We have come a long way from weekly superhero installments and 4-panel strips in the Sunday paper. Comics today are everywhere, and they can range from graphic novels to near-abstract illustrations. They are created using pencils, paint, collage, digital mediums and just about any other tool that can make an image.
Why do I think that comics are today’s most relevant art form? In an age of mass image sharing and self-published internet art, narrative illustrations are the natural successor to multimedia creativity. Existing alongside paper editions that make use of classical painting mediums, internet publications have .gif images for panels. Comics, one could argue, is the art form that is best suited for development in today’s internet age. The idea of combining simple text with narrative illustrations has been around since ancient times, but the past years have allowed digital art to integrate with classic drawing methods to create original and unique storytelling by blurring the borders between literature, illustration, and fine art.
ComicInvasionBerlin, a festival which runs through the first two weeks of April 2016, aims to shine spotlights on up-and-coming artists’ work, to link between the local and international comics communities, and, as written in this year’s leaflet: “to showcase the scene and the medium in its contemporary form to a wide audience”. The festival was started in 2011 as a ‘mini indie street festival’ by a group of local comic book artists. Today, it attracts over 7,000 visitors and boasts a two-week program which includes exhibitions, competitions, workshops drawing battles and more.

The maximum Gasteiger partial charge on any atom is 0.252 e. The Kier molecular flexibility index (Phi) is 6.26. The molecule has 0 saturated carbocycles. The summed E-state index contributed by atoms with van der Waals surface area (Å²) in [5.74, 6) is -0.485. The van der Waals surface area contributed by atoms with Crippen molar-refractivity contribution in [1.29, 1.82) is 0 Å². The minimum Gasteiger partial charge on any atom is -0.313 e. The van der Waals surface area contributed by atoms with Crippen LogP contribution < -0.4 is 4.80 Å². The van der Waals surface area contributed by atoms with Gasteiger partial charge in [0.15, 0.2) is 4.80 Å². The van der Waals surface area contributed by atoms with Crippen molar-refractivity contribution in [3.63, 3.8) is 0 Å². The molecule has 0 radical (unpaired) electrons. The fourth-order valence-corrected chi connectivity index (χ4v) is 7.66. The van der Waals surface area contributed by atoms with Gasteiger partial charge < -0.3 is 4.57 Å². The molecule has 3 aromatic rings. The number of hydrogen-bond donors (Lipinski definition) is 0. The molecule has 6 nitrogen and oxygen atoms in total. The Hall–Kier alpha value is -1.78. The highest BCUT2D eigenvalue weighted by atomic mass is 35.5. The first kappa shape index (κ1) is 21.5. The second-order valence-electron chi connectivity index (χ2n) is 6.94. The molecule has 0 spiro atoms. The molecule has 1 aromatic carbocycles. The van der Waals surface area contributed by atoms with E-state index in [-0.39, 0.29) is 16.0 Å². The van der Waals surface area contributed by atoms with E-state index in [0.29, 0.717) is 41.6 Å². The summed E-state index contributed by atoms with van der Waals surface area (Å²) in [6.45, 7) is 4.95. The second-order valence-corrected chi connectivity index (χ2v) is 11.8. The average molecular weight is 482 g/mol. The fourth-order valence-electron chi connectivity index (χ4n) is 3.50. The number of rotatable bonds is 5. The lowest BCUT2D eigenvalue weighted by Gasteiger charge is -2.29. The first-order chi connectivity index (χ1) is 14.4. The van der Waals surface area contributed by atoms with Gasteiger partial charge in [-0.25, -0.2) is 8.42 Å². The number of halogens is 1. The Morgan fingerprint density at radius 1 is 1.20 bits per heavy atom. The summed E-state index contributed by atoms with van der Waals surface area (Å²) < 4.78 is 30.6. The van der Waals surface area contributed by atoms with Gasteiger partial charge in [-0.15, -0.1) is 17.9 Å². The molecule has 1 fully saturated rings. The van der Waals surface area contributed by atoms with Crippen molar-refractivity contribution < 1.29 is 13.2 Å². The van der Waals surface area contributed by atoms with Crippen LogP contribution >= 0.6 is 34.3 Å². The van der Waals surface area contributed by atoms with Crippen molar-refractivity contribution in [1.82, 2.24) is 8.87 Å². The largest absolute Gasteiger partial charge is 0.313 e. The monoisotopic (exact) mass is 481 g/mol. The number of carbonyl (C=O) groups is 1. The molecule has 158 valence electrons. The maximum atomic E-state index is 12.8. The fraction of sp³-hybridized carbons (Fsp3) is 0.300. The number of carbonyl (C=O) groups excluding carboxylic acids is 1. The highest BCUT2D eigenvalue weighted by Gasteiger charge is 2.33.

Last Friday, I attended the opening of this year’s festival, which has the theme “Up and Away: To a Better Place”. The opening was held at the Colonia Nova gallery in Neukölln and exhibited comic stories that were included in this year’s ComicInvasionBerlin comic contest and drawings from comic workshops in refugee shelters in Berlin.
“To a Better Place” is a theme which gives artists the opportunity to initiate a dialogue with the events of Berlin’s past months. The festival offers unique perspectives on the ongoing refugee crisis from within a city that’s still questioning the role it plays in it. Festival participants include Syrian illustrators who have only recently arrived in Berlin alongside veterans of the city. Artists explore the concepts of migration and immigration and of the search for the perfect home both in the larger context of ‘refugees in Europe’ as in what it means to formulate a personal identity in a metropolis like Berlin.
Something that struck me during the opening exhibition was how seamlessly ComicInvasionBerlin had integrated a the whole refugee community into the festival. Conversations in Arabic and German flowed around me in the exhibition space. A musical group called ‘Fattouch’, a Syrian-French-Romanian collaboration, gave a short concert. I saw comics about clubbing in Berlin alongside comics about navigating German bureaucracy and paperwork as an immigrant. The atmosphere was laid-back, open and genuine.
ComicInvasionBerlin makes use of the most versatile art medium in the contemporary art world to shine light on Berlin’s most pressing current events. Its community-oriented and inclusive approach to the art of comic illustration produces engaging results and the next two weeks are extremely promising. Especially recommended is the festival’s closing bazaar, which will take place on the 16th and 17th of April. There you can buy prints, books, and meet and support local artists.
A full schedule of events can be found here:
Entrance to all events is free